Modelling and Analysis of Simple Pendulum Computer Experiments using a Support Vector Regression Model with B-Splines Kernel Function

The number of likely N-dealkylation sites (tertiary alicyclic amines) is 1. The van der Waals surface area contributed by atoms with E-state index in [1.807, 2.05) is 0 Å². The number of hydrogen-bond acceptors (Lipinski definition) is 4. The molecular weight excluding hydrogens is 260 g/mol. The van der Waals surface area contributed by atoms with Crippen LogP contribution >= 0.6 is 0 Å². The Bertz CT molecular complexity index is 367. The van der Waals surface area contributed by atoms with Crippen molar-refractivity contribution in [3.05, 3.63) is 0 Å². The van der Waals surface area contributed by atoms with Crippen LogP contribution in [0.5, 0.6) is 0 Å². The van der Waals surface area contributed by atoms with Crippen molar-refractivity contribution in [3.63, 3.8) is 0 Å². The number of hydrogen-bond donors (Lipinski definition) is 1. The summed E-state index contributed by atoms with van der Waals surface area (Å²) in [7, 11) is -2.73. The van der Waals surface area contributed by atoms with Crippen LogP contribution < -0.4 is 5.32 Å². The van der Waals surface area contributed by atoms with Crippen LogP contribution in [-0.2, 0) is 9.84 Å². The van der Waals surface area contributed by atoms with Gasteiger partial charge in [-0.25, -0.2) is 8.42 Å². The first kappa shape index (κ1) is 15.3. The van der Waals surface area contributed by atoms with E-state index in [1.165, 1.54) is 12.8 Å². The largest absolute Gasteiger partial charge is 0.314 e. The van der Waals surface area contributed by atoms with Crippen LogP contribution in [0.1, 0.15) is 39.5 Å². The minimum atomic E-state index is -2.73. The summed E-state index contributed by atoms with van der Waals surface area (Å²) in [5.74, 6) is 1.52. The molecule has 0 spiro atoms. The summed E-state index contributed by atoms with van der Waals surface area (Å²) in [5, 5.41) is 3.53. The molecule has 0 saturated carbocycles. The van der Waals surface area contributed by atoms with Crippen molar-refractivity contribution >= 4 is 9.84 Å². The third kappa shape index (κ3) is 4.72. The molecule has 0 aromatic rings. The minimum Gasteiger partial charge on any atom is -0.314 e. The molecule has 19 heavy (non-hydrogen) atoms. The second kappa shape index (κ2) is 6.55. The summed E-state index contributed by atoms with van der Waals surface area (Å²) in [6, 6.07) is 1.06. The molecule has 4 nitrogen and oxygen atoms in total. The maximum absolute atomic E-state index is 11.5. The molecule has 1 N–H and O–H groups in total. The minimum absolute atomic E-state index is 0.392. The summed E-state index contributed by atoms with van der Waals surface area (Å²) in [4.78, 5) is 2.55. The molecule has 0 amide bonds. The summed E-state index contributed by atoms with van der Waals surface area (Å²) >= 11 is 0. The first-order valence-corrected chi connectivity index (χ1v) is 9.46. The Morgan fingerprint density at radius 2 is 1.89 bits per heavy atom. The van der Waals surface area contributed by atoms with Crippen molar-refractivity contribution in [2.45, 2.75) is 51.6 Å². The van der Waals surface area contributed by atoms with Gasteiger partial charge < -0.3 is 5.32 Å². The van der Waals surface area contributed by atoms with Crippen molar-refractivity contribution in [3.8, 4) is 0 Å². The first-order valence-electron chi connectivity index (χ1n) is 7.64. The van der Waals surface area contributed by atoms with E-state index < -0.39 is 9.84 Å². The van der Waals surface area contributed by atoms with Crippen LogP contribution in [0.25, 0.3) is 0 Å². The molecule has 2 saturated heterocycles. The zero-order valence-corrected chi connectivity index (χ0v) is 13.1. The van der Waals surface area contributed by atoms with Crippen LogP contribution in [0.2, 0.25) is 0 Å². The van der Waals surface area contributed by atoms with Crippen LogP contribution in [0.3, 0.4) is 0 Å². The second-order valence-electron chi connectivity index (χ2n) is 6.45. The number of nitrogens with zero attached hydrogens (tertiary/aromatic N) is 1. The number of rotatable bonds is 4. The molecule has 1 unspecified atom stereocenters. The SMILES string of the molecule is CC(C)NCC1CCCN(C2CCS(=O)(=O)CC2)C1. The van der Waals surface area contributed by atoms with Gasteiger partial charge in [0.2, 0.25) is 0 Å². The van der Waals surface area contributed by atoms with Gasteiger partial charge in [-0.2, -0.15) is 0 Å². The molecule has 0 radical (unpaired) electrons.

Computer experimentation technique has been commonly applied as an alternative approach to physical experiment in engineering, science and technology in the recent time. It is more accepted than the classical physical experiments due to its flexibility when developing computer experiments and building metamodels of computer models. Sometimes, it is used to complement or serve as a proxy to real life or physical experiments. Experimental design is rapidly growing since it is useful to both physical processes and computer or simulation models. In this study, an Orthogonal Array Latin Hypercube Design, OA (N, k ) LHD was used to develop simple pendulum computer experiments. The OA (49, 3) LHD was adopted in the development of simple pendulum computer experiments using a simple pendulum model. This model was used to simulate a simple pendulum experiment that is conventionally performed in the laboratory. A Support Vector Regression (SVR) model was employed as a computer based metamodel to mimic the simple pendulum computer model in order to reduce the required computational efforts in running the computer codes and predict the stoppage time of pendulum at untried inputs. The SVR algorithm was used for modelling and analysing simple pendulum computer experiments. MATLAB 2016 software was used to implement the SVR algorithm with B-Splines kernel function so that the SVR model adequately captures non-linearities in the simple pendulum computer model. The e-insensitive loss function was set at e=0.05 and C=8 in order to control the support vector regression model. Results obtained using the SVR model with B-Splines function trained with only 85.7% of the experimental runs with zero bias. The fitted SVR model predicted values that were close to the test data as shown in Figure 1. Index Terms - Computer Experiments, B-splines Kernel Function, SVR Model, Orthogonal Array Latin Hypercube Design, Simple Pendulum Computer Model.